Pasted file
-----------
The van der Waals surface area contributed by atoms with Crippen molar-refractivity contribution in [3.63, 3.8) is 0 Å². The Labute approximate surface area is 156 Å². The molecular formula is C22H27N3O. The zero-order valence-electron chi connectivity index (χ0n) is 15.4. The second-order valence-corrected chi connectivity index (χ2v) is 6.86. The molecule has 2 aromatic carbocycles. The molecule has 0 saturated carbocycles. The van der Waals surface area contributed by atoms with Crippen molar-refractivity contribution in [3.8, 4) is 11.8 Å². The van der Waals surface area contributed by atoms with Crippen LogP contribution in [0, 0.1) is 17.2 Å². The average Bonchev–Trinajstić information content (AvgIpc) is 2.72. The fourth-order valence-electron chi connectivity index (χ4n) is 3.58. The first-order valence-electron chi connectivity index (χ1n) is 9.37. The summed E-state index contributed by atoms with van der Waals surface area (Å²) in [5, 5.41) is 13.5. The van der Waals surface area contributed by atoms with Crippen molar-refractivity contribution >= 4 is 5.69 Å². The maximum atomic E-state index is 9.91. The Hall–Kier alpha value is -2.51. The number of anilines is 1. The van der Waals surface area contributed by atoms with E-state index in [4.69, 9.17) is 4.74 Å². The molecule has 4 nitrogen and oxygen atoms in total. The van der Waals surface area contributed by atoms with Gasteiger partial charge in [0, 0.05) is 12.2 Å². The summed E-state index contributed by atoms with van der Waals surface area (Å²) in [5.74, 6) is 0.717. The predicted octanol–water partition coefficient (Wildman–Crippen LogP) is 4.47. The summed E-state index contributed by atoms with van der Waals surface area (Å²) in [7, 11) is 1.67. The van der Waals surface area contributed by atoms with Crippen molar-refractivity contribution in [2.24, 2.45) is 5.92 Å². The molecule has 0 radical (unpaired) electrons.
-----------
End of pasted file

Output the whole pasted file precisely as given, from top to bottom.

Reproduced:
The van der Waals surface area contributed by atoms with Crippen molar-refractivity contribution in [3.63, 3.8) is 0 Å². The Labute approximate surface area is 156 Å². The molecular formula is C22H27N3O. The zero-order valence-electron chi connectivity index (χ0n) is 15.4. The second-order valence-corrected chi connectivity index (χ2v) is 6.86. The molecule has 2 aromatic carbocycles. The molecule has 0 saturated carbocycles. The van der Waals surface area contributed by atoms with Crippen molar-refractivity contribution in [3.8, 4) is 11.8 Å². The van der Waals surface area contributed by atoms with Crippen LogP contribution in [0, 0.1) is 17.2 Å². The average Bonchev–Trinajstić information content (AvgIpc) is 2.72. The fourth-order valence-electron chi connectivity index (χ4n) is 3.58. The first-order valence-electron chi connectivity index (χ1n) is 9.37. The summed E-state index contributed by atoms with van der Waals surface area (Å²) in [5, 5.41) is 13.5. The van der Waals surface area contributed by atoms with Crippen molar-refractivity contribution >= 4 is 5.69 Å². The maximum atomic E-state index is 9.91. The Hall–Kier alpha value is -2.51. The number of anilines is 1. The van der Waals surface area contributed by atoms with E-state index in [4.69, 9.17) is 4.74 Å². The molecule has 4 nitrogen and oxygen atoms in total. The van der Waals surface area contributed by atoms with Gasteiger partial charge in [0, 0.05) is 12.2 Å². The summed E-state index contributed by atoms with van der Waals surface area (Å²) in [5.74, 6) is 0.717. The predicted octanol–water partition coefficient (Wildman–Crippen LogP) is 4.47. The summed E-state index contributed by atoms with van der Waals surface area (Å²) in [7, 11) is 1.67. The van der Waals surface area contributed by atoms with Crippen molar-refractivity contribution in [2.24, 2.45) is 5.92 Å². The molecule has 0 radical (unpaired) electrons.